Swiss tribunal decision on beneficial ownership in connection with total return swaps
Swiss withholding tax developments
28 March 2012
The latest decision (A-6537/2010 of 7 March 2012) of the Swiss Federal Administrative Tribunal on Swiss withholding tax refund entitlement is of great importance to the financial industry. The tribunal concluded on the beneficial ownership of a Danish bank for Swiss dividend payments from equities the bank acquired for the purpose of hedging total return swap positions.
A total return swap is a financial contract that transfers both the credit risk and market risk of an underlying asset. In a total return swap, the party receiving the total return will receive any income generated by the asset as well as the benefit if the price of the asset increases over the life of the swap. In return, the total return receiver must pay to the counterparty the set rate over the life of the swap. If the price of the assets falls over the swap's life, the total return receiver will be required to pay the counterparty the amount by which the asset has fallen in price.
By entering into a total return swap with a non-Swiss counterparty, the party receiving the total return can indirectly participate in Swiss equities. It can therefore receive manufactured dividend payments that are not subject to 35% Swiss withholding tax as would not be possible with a direct investment in the assets.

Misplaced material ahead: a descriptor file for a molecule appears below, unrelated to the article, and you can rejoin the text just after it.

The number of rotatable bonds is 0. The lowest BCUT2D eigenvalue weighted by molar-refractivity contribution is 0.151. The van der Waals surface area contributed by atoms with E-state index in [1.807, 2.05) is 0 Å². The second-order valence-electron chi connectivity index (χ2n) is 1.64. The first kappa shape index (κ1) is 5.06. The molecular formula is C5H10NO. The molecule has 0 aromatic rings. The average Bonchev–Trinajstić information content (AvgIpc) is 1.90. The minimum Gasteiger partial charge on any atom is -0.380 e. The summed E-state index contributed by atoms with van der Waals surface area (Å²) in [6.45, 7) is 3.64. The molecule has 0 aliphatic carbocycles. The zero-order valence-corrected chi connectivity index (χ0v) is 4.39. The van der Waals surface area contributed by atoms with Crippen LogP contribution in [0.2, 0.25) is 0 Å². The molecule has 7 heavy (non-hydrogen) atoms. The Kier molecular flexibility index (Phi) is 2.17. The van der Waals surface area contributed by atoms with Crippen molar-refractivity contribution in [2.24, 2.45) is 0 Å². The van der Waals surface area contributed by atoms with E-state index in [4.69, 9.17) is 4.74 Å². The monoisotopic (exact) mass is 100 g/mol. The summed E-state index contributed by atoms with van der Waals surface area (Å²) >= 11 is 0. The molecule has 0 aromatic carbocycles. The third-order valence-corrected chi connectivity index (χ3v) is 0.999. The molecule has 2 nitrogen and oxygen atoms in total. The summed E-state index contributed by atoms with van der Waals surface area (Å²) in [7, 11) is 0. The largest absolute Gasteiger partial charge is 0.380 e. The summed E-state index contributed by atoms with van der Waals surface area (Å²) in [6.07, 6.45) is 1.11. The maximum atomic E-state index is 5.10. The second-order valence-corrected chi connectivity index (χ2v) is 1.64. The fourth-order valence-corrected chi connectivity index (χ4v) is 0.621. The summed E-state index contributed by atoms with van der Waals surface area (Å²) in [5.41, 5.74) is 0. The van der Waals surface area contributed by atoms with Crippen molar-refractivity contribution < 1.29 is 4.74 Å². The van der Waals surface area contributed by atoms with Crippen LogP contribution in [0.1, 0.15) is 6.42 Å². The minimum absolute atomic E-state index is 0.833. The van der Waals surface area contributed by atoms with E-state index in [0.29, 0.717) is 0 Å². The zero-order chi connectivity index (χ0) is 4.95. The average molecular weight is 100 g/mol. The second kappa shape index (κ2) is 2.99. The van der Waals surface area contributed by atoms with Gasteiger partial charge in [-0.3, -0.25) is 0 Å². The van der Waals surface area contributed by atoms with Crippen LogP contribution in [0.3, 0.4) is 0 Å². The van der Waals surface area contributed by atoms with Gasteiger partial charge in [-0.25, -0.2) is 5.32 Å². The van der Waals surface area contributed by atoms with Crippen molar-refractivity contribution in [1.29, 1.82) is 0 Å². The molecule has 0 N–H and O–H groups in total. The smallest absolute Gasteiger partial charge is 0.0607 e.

In the recent case, a Danish bank entered into total return swaps with counterparties in the UK, Germany, France and the US on equity baskets involving Swiss equities. In order to hedge the swap positions the bank acquired the corresponding amount of the underlying Swiss equities.
Over the life of the swaps the bank collected dividend payments on the acquired Swiss equities, which were subject to 35% Swiss withholding tax. The bank asked for a full refund of the Swiss withholding tax based on the double tax treaty between Switzerland and Denmark (the treaty has since been amended and now provides for a residual withholding tax of 15%).
The Swiss Federal Tax Administration denied the refund, arguing that because the bank entered into swap transactions it was obliged to pass on the Swiss dividends received to the swap counterparties. As a consequence the bank does not qualify as the beneficial owner of these dividends, and therefore could not rely on the treaty.
Upon a complaint filed by the bank, the Swiss Federal Administrative Tribunal granted the refund, stating that the bank – despite entering into swap transactions – retained beneficial ownership of the Swiss dividends received. The tribunal argued that entering into the swap transactions did not oblige the bank to acquire the underlying equities. As such, the bank would also have had the obligation to pay the amount of the dividend to the swap counterparties in case the position was not hedged and the bank had not collected Swiss dividends. In addition, the bank could also – independently from the swap contracts – decide to acquire the respective Swiss equities and collect dividends thereof.
Furthermore, lacking an explicit abuse clause in the double tax treaty between Switzerland and Denmark no treaty abuse can be assumed based on the fact that the Danish bank conducts a genuine commercial business activity and disposes over own offices, personnel and infrastructure.
The Swiss Federal Tax Administration have the option to appeal the case until 12 April 2012 to the Swiss Federal Supreme Court.